The Indian Subcontinent

Feet and shoes hold a special place in religious and social life. As many people go barefoot most of the time in India, the shoe was associated with special occasions and high status. Only in the colder regions, such as Kashmir, Nepal and Bhutan, are boots or shoes required for warmth and protection.

Within the confines of the geographical region, the religion, social status, and sex of the wearer, Indian footwear shows an enormous diversity in styles and materials. These range from simple leather thong sandals, or chappals, to ceremonial padukas or toe-knob sandals made of silver, iron, and even ivory.

In Northern India, the curled toe and open back is a common feature of footwear, as is the beautiful, intricate metallic embroidery, which today is still executed completely by hand.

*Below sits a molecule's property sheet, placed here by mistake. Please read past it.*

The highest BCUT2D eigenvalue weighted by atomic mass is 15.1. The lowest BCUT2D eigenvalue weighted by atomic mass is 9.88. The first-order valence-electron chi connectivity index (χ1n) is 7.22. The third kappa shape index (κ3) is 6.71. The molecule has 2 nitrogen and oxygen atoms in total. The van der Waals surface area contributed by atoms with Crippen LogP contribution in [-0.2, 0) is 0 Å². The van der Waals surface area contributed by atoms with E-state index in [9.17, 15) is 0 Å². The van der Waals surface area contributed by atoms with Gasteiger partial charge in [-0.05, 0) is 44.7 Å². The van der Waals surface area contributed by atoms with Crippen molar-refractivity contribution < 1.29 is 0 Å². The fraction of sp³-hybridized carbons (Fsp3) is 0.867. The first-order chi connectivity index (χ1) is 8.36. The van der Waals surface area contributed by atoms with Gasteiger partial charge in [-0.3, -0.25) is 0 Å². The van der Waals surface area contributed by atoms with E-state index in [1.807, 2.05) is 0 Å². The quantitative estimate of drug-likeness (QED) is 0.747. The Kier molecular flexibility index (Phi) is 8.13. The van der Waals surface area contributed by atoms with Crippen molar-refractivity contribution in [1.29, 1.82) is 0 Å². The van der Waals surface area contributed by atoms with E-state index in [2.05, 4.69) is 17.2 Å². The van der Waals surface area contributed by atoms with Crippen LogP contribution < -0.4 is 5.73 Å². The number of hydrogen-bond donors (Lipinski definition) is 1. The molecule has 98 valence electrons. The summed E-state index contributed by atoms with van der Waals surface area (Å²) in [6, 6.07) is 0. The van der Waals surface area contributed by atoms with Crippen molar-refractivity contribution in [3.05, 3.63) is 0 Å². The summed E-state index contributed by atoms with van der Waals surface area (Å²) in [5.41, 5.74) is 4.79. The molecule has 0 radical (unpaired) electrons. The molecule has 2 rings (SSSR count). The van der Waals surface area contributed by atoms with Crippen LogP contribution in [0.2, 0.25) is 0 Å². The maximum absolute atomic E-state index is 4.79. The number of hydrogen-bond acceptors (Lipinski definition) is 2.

Because the foot is considered an object of beauty and eroticism, much decoration and jewellery, including anklets and toe rings, is used to embellish women's feet. Likely because of their association with fertility and humility, feet and sandals also feature prominently in Hindu mythology. The God Vishnu's feet, Vishnu-pada, are considered to be the representation of the deity himself.

For conservation reasons, and in order to show more variety over time, only a selection of footwear from the permanent collection is displayed in our exhibitions at any one time. This means there's always something new to see.

image of Indian footwear